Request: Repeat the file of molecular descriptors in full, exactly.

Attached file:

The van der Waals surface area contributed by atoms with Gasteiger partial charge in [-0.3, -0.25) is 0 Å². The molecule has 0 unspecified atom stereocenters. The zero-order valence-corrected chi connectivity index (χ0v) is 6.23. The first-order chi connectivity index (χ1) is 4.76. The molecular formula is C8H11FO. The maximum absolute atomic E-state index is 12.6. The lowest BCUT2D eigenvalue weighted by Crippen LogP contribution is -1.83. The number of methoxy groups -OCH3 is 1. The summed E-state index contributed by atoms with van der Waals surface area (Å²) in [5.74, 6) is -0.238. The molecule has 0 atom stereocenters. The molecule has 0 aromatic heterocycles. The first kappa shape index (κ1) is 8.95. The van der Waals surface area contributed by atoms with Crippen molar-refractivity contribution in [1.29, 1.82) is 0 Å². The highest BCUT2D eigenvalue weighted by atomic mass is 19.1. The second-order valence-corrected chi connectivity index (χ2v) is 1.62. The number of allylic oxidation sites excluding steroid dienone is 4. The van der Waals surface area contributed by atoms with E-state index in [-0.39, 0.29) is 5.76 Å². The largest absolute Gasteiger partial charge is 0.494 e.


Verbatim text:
The van der Waals surface area contributed by atoms with Gasteiger partial charge in [-0.3, -0.25) is 0 Å². The molecule has 0 unspecified atom stereocenters. The zero-order valence-corrected chi connectivity index (χ0v) is 6.23. The first-order chi connectivity index (χ1) is 4.76. The molecular formula is C8H11FO. The maximum absolute atomic E-state index is 12.6. The lowest BCUT2D eigenvalue weighted by Crippen LogP contribution is -1.83. The number of methoxy groups -OCH3 is 1. The summed E-state index contributed by atoms with van der Waals surface area (Å²) in [5.74, 6) is -0.238. The molecule has 0 atom stereocenters. The molecule has 0 aromatic heterocycles. The first kappa shape index (κ1) is 8.95. The van der Waals surface area contributed by atoms with Crippen molar-refractivity contribution in [1.29, 1.82) is 0 Å². The highest BCUT2D eigenvalue weighted by atomic mass is 19.1. The second-order valence-corrected chi connectivity index (χ2v) is 1.62. The number of allylic oxidation sites excluding steroid dienone is 4. The van der Waals surface area contributed by atoms with E-state index in [-0.39, 0.29) is 5.76 Å². The largest absolute Gasteiger partial charge is 0.494 e.